The written word

I love the English language, in all of its frustrations, contradictions, and deficiencies. I think that it supplies a diversity of terminology that encourages a creativity of thought and discussion; and that adds a colourful nature to speech. This is why I believe that proper speech, at least minimally, needs to be maintained. I am not going to cue a long rant about how twitter and social networking sites are destroying the english language, because I don’t believe that to be the entire truth, although it likely does play a part. But, language has exploited short form for centuries-it is not a new phenomenon. What makes this version of short-form different from its predecessors is that it is commonly known. If I say “lol”, or “rof”, there are very few people who are unaware of what I am saying. In the past; authors, philosophers, and journalers would utilize short-hand for their own purposes, but more often than not, it was their own shorthand, not necessarily known to others.

I, in fact, do not have a problem with the development of new words. That is a necessary part of language, which is always growing and expanding. What I struggle with is that words are often replacing, instead of supplementing, old words. One of the most enjoyable aspects of reading old texts is the plethora of lexicon that is utilized in painting imagery within the reader’s consciousness. Words are served to the reader like delicious hors d’oeuvres, giving the reader a taste of depth and connectivity to a greater world of language and thought. The ideas are the meat, but meat is bland and dry without having a partnering flavour that enhances the pleasures of dining. When new words enter our common speech, we need to always keep in mind that they are the newest to join the fold, and that our language is supplied with an enduring pool of historically significant words that add depth to our discussions. Beyond this, there always must be room for the utilization of academic speech. Often this comes into play in our writing-I believe that a gentleman should be cautious not to misuse language in writing-whether to a friend or a business contact. I write letters to my friends via email, and I generally try to uphold grammatical and orthographic rules while lending my letters an authenticity and genuine attachment to the recipient. Many people perceive the use of traditional-style language as clunky and inefficient. inefficient-well, this may be true at times. But clunky? If the writer is truly attempting to be proficient in the craft of writing, clunky cannot be a charge levied. And again, I return to a concept that seems to be emerging into a theme in my musings-life is better when you work for it. If writing a letter is easy-where you are able to simply fall onto easy cookie-cutter language, than you will find your conversations remain at a very minimal level, without any difficult questions being asked or answered. We have a language designed by history for philosophy and thought. We must begin to utilize it again for this purpose, and not neglect the hard questions of our world.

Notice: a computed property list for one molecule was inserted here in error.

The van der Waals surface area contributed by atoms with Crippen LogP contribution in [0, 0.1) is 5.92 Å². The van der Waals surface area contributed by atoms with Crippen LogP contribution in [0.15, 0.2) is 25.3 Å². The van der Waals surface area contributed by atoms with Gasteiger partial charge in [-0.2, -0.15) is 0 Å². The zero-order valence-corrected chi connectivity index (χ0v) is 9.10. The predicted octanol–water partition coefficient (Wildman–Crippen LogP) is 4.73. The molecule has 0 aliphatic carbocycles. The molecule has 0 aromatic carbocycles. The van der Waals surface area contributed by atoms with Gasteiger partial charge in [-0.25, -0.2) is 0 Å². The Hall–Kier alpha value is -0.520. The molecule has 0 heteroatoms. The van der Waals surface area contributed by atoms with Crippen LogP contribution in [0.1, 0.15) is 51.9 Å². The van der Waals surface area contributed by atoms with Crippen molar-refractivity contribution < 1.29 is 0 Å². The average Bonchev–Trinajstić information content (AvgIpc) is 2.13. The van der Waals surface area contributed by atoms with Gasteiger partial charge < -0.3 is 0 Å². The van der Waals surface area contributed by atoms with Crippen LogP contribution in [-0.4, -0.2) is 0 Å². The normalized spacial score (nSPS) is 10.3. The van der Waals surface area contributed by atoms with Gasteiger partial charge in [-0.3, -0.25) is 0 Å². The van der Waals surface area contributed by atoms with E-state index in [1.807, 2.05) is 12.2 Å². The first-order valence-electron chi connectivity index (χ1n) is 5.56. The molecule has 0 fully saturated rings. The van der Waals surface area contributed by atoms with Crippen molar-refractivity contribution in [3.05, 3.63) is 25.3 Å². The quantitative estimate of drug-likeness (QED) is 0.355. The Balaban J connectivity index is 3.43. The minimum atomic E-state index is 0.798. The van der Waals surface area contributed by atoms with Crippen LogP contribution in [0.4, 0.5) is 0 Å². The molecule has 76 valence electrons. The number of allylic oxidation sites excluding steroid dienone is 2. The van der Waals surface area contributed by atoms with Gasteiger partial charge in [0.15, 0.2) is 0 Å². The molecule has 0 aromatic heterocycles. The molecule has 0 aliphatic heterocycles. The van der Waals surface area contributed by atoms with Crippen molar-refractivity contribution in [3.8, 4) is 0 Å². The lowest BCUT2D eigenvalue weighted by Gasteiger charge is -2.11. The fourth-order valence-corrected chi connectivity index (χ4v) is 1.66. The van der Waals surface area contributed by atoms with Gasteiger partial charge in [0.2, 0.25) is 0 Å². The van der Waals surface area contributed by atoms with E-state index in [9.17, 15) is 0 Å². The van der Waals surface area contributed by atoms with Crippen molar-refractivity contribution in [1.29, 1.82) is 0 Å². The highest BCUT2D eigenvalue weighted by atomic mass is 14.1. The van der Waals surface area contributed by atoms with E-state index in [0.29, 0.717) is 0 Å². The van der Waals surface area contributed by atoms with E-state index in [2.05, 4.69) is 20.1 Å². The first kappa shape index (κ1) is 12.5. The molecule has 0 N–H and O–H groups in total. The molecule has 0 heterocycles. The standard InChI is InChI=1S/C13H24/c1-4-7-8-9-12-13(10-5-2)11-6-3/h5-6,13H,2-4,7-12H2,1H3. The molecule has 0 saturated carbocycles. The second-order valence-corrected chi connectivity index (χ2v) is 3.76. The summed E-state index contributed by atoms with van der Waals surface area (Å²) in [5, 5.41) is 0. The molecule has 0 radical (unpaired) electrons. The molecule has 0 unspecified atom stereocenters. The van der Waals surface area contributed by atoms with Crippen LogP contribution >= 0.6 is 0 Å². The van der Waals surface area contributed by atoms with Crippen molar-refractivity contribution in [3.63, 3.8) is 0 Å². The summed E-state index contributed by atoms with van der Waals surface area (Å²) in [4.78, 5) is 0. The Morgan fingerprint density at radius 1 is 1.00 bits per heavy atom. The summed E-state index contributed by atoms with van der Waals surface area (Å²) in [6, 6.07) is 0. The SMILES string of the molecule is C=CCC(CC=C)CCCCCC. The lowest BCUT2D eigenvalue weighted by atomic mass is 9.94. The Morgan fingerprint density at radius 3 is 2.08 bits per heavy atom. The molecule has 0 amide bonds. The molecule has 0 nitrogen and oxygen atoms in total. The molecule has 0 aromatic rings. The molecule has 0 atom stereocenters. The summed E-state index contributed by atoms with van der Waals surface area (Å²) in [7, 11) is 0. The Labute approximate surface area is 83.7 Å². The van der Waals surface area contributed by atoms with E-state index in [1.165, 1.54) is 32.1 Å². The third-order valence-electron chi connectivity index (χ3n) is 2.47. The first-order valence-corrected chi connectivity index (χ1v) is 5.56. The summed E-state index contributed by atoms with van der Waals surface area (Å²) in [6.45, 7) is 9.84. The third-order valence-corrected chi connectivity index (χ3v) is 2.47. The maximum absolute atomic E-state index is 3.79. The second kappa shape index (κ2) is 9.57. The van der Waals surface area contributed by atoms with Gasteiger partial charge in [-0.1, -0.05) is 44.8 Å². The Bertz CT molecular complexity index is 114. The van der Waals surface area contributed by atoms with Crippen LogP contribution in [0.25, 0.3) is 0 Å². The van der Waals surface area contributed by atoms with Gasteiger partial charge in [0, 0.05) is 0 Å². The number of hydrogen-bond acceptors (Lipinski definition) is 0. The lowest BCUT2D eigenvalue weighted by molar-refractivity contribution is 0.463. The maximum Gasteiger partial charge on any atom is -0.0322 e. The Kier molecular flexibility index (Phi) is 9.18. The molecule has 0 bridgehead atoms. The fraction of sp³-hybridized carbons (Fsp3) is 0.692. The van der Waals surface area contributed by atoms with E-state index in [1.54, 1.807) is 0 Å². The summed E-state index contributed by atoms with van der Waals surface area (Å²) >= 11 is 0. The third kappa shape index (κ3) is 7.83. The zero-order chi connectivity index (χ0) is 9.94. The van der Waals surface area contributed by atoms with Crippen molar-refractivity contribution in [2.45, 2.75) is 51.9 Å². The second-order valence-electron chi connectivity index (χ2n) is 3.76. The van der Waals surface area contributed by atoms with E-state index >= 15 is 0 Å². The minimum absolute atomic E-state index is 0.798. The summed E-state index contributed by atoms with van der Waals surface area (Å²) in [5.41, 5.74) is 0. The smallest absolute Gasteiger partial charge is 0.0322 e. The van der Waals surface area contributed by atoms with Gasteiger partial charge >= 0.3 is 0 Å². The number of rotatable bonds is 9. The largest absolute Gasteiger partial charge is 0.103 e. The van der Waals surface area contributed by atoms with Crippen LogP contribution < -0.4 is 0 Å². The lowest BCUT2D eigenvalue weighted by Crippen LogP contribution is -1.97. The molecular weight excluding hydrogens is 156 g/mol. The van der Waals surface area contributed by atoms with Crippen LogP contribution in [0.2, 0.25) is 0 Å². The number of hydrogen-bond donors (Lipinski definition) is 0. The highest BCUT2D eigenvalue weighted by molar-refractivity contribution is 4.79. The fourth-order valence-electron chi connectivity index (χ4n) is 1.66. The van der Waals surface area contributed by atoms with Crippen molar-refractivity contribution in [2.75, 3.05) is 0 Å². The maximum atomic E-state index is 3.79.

ImageAs a final note-I wanted to mention that I find it to be never appropriate for a gentleman to swear or curse. You should not do something to offend someone, and if you can avoid doing something that is offensive, then you should do so. There are many people in this world who are offended by swearing. Nobody can stop you from cursing, but you can show a respectfulness and integrity by restricting yourself. If you practice this even around those who do swear, you will find that they respect you more for your ability to articulate your meaning without the use of crass terms. Beyond this, many curse words are designed to offend-they make references to sexual acts/parts, or specifically target and ridicule the Christian religion. This is offensive, so don’t do it.

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2 thoughts on “The written word

  1. I have gone a bit tangential from your post Mr Gentleman, Sir, but one of the things i least like about ‘textspeak’ is the very fact that it is language without nuance. Over the centuries, language got richer and more complex, now we are cutting it down. Having spent millenia crawling out of the primeval slime, and eventually developing language, I sometimes feel we are busily trying to return to the primeval slime, with rich language being reduced to a series of meaningless grunts and like, like, you know, awesome! (Rofls at own weak attempts at humour, lol)

    • I hesitantly agree with you, although I am trying to be cautious in renouncing the movement towards abbreviations for fear of committing ad ignorantiam, since I am not fully convinced-and indeed have no reason to be fully convinced, that abbreviations and language simplification necessitates language reduction. I suppose what I am trying to articulate is that it is difficult to take a moral high-ground by asserting that historic English is somehow “better”, since language is always changing. After all, the English language did not begin to experience a serious standardization of spelling and grammatical structure until the 19th century. That being said, I cannot help but admit that a part of me wants to declare that the new movement of the English language is a deterioration. In other words, my feelings agree with you, while my more removed self wants to advise caution.

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